Boards are focused on risk oversight, but they tend to delegate responsibilities to a committee rather than retain that for the full board.
- Just under two-thirds (61%) of boards of the full sample (83% of public companies) have delegated risk oversight to a board committee.
- Most delegate to an audit committee unless they are a financial services organization with a board-level risk committee.
More organizations are appointing an executive to oversee their risk management processes, with most organizations creating a management-level risk committee.
- About half of the full sample have designated an individual to serve as chief risk officer (or equivalent), with 58% of large organizations and 56% of public companies doing so.
- Over 80% of large organizations, public companies, and financial services entities have management-level risk committees.
Few organizations perceive their approaches to risk management as providing important strategic value.
- Less than 20% of organizations view their risk management process as providing important strategic advantage.
- Only 26% of the organizations report that their board substantively review top risk exposures in a formal manner when they discuss the organization’s strategic plan.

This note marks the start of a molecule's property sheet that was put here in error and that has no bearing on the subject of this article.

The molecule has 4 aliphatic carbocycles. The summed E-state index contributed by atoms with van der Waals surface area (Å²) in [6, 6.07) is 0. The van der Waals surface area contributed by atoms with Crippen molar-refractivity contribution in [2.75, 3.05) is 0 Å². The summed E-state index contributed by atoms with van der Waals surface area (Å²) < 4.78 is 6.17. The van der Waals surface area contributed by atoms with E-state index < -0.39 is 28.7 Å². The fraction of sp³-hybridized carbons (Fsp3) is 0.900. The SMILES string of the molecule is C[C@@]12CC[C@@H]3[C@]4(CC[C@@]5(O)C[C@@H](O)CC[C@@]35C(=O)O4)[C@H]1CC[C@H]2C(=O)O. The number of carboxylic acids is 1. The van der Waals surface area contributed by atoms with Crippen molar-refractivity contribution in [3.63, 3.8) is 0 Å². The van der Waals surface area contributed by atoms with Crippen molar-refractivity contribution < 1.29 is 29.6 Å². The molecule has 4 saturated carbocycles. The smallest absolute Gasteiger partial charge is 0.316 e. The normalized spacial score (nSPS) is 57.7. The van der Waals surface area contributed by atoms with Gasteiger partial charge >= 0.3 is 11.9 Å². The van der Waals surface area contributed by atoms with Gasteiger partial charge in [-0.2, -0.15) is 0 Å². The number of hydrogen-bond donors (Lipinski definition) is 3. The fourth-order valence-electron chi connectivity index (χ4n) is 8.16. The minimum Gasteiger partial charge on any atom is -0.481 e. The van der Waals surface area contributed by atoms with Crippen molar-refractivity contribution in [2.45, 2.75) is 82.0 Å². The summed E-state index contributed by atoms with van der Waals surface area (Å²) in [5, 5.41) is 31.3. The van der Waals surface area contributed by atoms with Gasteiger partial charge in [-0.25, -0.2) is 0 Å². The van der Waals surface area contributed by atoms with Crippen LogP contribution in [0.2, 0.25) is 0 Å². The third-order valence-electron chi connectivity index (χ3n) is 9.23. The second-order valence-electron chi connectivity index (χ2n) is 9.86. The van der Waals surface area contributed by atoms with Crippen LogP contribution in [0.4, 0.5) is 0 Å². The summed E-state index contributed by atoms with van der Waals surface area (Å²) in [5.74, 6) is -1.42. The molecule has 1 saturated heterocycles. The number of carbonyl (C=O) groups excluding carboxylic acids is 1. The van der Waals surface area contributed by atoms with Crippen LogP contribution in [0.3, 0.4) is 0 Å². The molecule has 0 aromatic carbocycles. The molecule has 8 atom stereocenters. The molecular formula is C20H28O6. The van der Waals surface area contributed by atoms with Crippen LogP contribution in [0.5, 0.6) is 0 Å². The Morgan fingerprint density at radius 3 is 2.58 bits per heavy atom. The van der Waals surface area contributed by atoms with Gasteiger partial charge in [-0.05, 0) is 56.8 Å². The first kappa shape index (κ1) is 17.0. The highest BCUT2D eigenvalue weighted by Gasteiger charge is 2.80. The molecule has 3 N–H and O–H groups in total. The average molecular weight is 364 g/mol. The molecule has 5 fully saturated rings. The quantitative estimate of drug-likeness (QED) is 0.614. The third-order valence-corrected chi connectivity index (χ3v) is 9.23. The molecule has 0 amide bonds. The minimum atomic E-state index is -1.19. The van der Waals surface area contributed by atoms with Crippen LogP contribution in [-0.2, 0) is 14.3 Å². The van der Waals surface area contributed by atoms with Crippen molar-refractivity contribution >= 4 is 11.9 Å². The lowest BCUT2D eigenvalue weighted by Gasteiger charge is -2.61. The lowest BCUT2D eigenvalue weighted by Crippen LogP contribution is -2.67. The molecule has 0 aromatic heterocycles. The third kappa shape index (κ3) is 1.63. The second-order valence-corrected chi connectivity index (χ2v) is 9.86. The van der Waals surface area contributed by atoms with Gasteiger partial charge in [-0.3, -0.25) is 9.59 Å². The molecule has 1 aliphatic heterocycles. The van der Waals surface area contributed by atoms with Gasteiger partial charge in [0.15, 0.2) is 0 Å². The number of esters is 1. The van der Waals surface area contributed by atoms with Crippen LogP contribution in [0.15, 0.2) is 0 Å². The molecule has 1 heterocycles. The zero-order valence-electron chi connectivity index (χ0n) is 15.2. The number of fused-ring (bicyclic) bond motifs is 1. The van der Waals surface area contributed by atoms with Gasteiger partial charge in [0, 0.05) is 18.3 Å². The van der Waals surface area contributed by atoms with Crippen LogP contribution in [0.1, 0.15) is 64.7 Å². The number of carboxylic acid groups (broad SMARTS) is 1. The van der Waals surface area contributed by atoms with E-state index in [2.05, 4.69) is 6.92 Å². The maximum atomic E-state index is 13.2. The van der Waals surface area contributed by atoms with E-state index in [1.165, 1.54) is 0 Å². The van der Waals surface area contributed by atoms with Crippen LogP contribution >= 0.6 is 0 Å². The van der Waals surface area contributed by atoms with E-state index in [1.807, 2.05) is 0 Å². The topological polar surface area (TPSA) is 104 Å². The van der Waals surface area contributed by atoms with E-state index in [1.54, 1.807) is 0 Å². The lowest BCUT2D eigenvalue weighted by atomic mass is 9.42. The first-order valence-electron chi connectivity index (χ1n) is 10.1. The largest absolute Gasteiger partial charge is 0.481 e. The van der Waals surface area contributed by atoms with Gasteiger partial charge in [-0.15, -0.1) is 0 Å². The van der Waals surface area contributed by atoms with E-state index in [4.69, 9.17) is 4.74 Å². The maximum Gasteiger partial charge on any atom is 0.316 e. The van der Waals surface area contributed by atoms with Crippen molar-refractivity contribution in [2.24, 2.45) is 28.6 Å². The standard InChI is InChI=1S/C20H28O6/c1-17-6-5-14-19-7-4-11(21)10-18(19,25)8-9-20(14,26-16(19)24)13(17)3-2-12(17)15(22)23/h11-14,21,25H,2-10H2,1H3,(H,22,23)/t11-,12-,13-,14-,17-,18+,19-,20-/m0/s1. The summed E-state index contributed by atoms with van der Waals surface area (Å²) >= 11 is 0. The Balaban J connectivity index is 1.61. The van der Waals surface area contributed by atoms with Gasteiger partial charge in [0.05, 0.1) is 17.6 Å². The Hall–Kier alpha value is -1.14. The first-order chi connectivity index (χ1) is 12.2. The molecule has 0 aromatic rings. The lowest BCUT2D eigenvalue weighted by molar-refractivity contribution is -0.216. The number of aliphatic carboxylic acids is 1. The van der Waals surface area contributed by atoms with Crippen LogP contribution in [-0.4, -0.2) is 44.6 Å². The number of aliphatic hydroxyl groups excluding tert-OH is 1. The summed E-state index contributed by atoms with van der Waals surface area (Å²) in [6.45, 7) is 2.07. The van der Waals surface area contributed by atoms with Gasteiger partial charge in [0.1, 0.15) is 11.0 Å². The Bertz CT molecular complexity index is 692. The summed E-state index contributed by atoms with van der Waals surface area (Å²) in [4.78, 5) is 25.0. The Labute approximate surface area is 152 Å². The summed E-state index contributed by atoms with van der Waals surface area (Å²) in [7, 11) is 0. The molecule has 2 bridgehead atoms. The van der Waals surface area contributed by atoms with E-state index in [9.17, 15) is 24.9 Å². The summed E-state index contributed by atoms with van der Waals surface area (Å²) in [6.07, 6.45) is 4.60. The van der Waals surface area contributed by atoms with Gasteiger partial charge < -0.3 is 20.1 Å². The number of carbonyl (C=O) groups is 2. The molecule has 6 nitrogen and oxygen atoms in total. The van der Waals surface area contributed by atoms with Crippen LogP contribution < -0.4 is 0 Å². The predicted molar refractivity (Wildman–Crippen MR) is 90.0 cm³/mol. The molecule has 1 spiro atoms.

About half of the organizations engage in formal risk identification and risk assessment processes.
- About one-half (46%) of the organizations have a risk management policy statement, with 49% maintaining risk inventories at an enterprise level.
- Just over 40% have guidelines for assessing risk probabilities and impact. Most (77%) update risk inventories at least annually.
While boards receive written reports about top risk exposures, there is some question as to whether the process used to generate the reports is systematic or robust.
- Most boards of large organizations (84%) or public companies (87%) discuss formal reports about top risks at least annually; however, less than 60% of those describe the underlying risk management process as systematic or repeatable.
- Forty-one percent of the respondents admit they are “not at all” or only “minimally” satisfied with the nature and extent of internal reporting of key risk indicators.
Organizations are not building in explicit accountabilities for risk management with few organizations embedding risk oversight responsibilities as components of compensation plans.
- The lack of risk management maturity may be tied to the challenges of providing sufficient incentives for them to engage in risk management activities.
- Most (64%) have not included explicit components of risk management activities in compensation plans.
Perceived roadblocks exist that prevent organizations from strengthening their approach to risk management.
- Respondents of organizations that have not yet implemented an enterprise-wide risk management process indicate that one impediment is the belief that the benefits of risk management do not exceed the costs or there are too many other pressing needs.